After Rob Pennock’s testimony the other day, Casey Luskin – who now works for the Discovery Institute – wrote an attempted critique of Pennock’s claims concerning digital evolution. Pennock is the co-author of a paper published in Nature based on research from the Digital Evolution Lab at Michigan State (Go Spartans, crush the Wolverines tomorrow), where Pennock has a faculty appointment. In that paper, they used a digital evolution program called AVIDA to model the evolution of complex features, features that would fit Behe’s definition of irreducible complexity. Not only did irreducibly complex features evolve step by step, they evolved step by step in nearly two dozen different ways. In other words, the experiment showed that there are multiple pathways to functional complexity to solve the same problem, a powerful blow against the notion of irreducible complexity.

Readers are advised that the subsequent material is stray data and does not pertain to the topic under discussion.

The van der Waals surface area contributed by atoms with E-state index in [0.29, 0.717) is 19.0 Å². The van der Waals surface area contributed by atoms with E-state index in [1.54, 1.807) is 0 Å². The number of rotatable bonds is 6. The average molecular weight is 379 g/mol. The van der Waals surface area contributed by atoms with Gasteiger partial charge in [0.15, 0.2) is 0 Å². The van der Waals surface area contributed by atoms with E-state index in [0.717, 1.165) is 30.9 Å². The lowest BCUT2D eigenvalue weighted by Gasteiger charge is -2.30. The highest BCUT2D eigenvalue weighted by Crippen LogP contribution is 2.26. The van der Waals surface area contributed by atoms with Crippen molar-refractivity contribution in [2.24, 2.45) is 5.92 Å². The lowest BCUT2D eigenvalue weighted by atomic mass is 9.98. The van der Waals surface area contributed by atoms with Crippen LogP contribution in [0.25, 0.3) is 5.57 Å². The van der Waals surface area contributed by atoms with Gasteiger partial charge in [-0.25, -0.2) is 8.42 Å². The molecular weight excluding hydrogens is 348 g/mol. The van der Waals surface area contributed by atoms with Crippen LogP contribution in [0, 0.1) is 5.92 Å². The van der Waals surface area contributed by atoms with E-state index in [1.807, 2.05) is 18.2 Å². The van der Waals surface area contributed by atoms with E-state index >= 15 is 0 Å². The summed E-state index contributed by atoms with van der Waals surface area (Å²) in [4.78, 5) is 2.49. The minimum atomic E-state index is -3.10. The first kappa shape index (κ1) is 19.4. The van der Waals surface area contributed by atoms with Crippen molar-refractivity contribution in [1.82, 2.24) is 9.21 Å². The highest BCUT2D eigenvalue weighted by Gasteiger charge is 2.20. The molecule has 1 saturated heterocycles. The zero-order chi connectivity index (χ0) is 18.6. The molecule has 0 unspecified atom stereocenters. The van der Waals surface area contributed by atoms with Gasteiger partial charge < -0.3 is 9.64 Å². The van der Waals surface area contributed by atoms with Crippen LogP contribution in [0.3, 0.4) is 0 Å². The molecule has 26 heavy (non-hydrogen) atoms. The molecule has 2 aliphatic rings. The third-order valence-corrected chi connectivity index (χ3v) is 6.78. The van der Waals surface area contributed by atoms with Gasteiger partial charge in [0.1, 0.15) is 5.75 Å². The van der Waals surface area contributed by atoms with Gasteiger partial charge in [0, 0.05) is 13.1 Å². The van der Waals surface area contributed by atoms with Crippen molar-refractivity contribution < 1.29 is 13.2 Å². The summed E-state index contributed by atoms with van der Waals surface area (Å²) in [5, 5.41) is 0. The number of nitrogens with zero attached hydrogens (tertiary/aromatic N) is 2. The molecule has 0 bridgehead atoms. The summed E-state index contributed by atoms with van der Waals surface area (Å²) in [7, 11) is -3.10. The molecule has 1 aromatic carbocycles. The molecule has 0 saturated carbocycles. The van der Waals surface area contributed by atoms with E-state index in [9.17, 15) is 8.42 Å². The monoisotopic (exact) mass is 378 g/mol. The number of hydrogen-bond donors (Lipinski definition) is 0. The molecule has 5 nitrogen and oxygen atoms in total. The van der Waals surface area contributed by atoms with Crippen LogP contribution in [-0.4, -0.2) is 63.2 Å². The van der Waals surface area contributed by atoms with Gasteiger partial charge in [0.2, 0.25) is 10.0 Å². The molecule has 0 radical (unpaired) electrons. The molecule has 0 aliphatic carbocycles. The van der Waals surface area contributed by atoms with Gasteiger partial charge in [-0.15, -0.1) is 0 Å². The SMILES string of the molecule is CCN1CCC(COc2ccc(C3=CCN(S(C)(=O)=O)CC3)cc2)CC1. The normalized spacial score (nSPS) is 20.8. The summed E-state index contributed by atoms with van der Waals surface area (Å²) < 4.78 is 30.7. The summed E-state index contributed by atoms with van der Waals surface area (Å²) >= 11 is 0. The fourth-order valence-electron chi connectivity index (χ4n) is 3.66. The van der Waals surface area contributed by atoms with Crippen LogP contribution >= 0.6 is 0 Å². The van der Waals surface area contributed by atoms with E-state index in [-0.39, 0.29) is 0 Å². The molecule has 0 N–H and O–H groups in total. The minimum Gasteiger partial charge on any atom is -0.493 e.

Luskin’s criticism of that paper was nothing new. He simply cribbed criticisms that had been made by IDers before. This is not a surprise, since Luskin has no expertise whatsoever with genetic algorythms or digital evolution simulation software. But Richard Hoppe, a PT contributor and owner of a company that uses genetic algorythms to model investment markets,, does have such expertise and experience and his response shows what a critical difference that makes in understanding how it works and what it means.